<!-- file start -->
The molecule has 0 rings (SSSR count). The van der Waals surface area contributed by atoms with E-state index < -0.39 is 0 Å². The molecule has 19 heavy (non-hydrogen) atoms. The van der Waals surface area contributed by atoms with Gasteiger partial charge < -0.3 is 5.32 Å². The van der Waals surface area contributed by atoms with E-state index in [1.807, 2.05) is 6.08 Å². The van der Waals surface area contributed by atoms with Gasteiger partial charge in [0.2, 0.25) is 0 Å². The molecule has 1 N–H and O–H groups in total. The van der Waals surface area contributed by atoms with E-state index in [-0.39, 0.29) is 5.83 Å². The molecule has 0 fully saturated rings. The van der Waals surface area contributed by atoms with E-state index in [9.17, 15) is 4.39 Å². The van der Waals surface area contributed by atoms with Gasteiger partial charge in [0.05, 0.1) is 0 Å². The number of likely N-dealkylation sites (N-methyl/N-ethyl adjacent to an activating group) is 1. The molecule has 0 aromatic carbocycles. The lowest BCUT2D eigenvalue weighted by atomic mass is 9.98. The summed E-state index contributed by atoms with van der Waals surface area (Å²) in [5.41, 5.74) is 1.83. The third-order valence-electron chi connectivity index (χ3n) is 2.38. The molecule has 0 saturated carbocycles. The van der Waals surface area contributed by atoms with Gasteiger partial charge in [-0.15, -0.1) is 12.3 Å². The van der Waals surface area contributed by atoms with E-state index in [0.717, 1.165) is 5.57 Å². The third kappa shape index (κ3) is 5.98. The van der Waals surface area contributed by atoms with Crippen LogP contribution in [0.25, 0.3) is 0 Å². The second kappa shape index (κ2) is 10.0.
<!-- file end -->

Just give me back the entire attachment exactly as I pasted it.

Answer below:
The molecule has 0 rings (SSSR count). The van der Waals surface area contributed by atoms with E-state index < -0.39 is 0 Å². The molecule has 19 heavy (non-hydrogen) atoms. The van der Waals surface area contributed by atoms with Gasteiger partial charge < -0.3 is 5.32 Å². The van der Waals surface area contributed by atoms with E-state index in [1.807, 2.05) is 6.08 Å². The van der Waals surface area contributed by atoms with Gasteiger partial charge in [0.2, 0.25) is 0 Å². The molecule has 1 N–H and O–H groups in total. The van der Waals surface area contributed by atoms with E-state index in [-0.39, 0.29) is 5.83 Å². The molecule has 0 fully saturated rings. The van der Waals surface area contributed by atoms with E-state index in [9.17, 15) is 4.39 Å². The van der Waals surface area contributed by atoms with Gasteiger partial charge in [0.05, 0.1) is 0 Å². The number of likely N-dealkylation sites (N-methyl/N-ethyl adjacent to an activating group) is 1. The molecule has 0 aromatic carbocycles. The lowest BCUT2D eigenvalue weighted by atomic mass is 9.98. The summed E-state index contributed by atoms with van der Waals surface area (Å²) in [5.41, 5.74) is 1.83. The third-order valence-electron chi connectivity index (χ3n) is 2.38. The molecule has 0 saturated carbocycles. The van der Waals surface area contributed by atoms with Gasteiger partial charge in [-0.15, -0.1) is 12.3 Å². The van der Waals surface area contributed by atoms with E-state index in [0.717, 1.165) is 5.57 Å². The third kappa shape index (κ3) is 5.98. The van der Waals surface area contributed by atoms with Crippen LogP contribution in [0.25, 0.3) is 0 Å². The second kappa shape index (κ2) is 10.0.